The Anonymous Widower

A New Era For Abellio ScotRail

How many train operating companies in the world would open a new rail service using forty-year-old refurbished trains with the slogan of A New Era?

According to the picture in this article on Global Rail News, which is entitled Aberdeen Launch For Scotland’s First HST, Abellio ScotRail have just done that!

I hope ScotRail are not tempting fate!

The service will be phased in from next Summer and I’m sure enthusiasts will book the first trains solid, such is the affection for these iconic trains.

GWR are also using the trains in a similar concept for local services between Cardiff and Penzance.

After these refurbishments, there will still be quite a few units left.

I can’t believe that none of them will find innovative uses with other train operators.

How about?

Norwich to Liverpool

East Midlands Trains run a service between Norwich and Liverpool, which does seem to suffer from fluctuations of use. It can be very busy, if say Norwich are playing Nottingham Forest and quiet at other times.

In some ways it the forgotten East-West route in England.

Derby and Nottingham to Liverpool and Manchester are journeys, where it is easier to drive.

Running the route with a refurbished and shortened HST might be a chance worth taking.

The Heart Of Wales Line

The Heart of Wales Line is an interesting possibility, to open up the centre of Wales.

The line is maintained as a diversion route for both much large passenger and freight trains, than the trains that usually  work the route.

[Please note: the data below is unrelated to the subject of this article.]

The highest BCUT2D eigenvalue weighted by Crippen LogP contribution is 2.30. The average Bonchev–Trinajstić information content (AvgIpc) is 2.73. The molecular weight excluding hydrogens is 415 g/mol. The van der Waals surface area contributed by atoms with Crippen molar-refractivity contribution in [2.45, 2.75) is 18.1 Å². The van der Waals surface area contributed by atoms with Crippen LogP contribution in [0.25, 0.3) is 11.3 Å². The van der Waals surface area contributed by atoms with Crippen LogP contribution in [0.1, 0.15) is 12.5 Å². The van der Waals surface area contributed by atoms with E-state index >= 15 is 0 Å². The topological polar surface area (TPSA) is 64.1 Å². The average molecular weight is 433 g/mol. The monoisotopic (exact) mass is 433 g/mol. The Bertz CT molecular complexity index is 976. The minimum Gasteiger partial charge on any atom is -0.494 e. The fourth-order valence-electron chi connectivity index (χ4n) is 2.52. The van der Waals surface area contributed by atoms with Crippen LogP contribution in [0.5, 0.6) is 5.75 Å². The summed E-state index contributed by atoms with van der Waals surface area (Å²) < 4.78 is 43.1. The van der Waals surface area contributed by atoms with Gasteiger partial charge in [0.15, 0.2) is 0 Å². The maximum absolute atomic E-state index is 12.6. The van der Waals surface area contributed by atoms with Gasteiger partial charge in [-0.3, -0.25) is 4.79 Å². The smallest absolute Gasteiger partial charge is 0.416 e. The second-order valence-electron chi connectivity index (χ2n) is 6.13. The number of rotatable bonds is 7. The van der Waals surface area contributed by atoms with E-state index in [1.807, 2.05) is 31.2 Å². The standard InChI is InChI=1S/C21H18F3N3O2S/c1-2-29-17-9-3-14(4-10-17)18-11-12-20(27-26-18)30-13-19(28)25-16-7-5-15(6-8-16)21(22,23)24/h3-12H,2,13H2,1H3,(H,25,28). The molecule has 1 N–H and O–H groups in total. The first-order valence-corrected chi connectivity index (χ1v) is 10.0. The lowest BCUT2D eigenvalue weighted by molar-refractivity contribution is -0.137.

Along The North Wales And Cumbrian Coasts

If the concept works in Scotland, it will surely work on these two lines. Especially, in the summer!

Conclusion

Terry Miller’s iconic High Speed Train will outlive us all!

September 15, 2017 Posted by | Travel | , | Leave a comment

Running Electric Trains Across The Forth Bridge

Search for something like electrification of the Forth Bridge and you find a lot of speculation and no one who.believes it can be done easily.

A ScotRail conductor said very firmly that it wouldn’t be done.

I think that in addition to the engineering problems of electrifying the Forth railway bridge, there will probably be a lot of opposition from the heritage lobby!

I also think, that if you could solve the engineering oroblems, they will.cost a lot and mean closing the bridge for at least several.months.

Bi-Mode Trains

Virgin are proposing to use Class 800 trains, which are bi-mode and will use diesel power on the bridge. These trains will have no problems crossing the bridge.

They will probably even be quieter than the current InterCity 125s, that will be continued to be used by ScotRail.

Trains With Energy Storage

The bridge is not very long at 2.5 km. and an electric train with onboard energy storage could prossibly cross the bridge, if the tracks were electrified as far as the approaches.

So do I think it is possible that a train with onboard energy storage could cross the Forth Bridge?

The Energy Storage Could Be Full Before Crossing

If the overhead electrification reached to perhaps five hundred metres from the bridge, then the onboard storage would be full.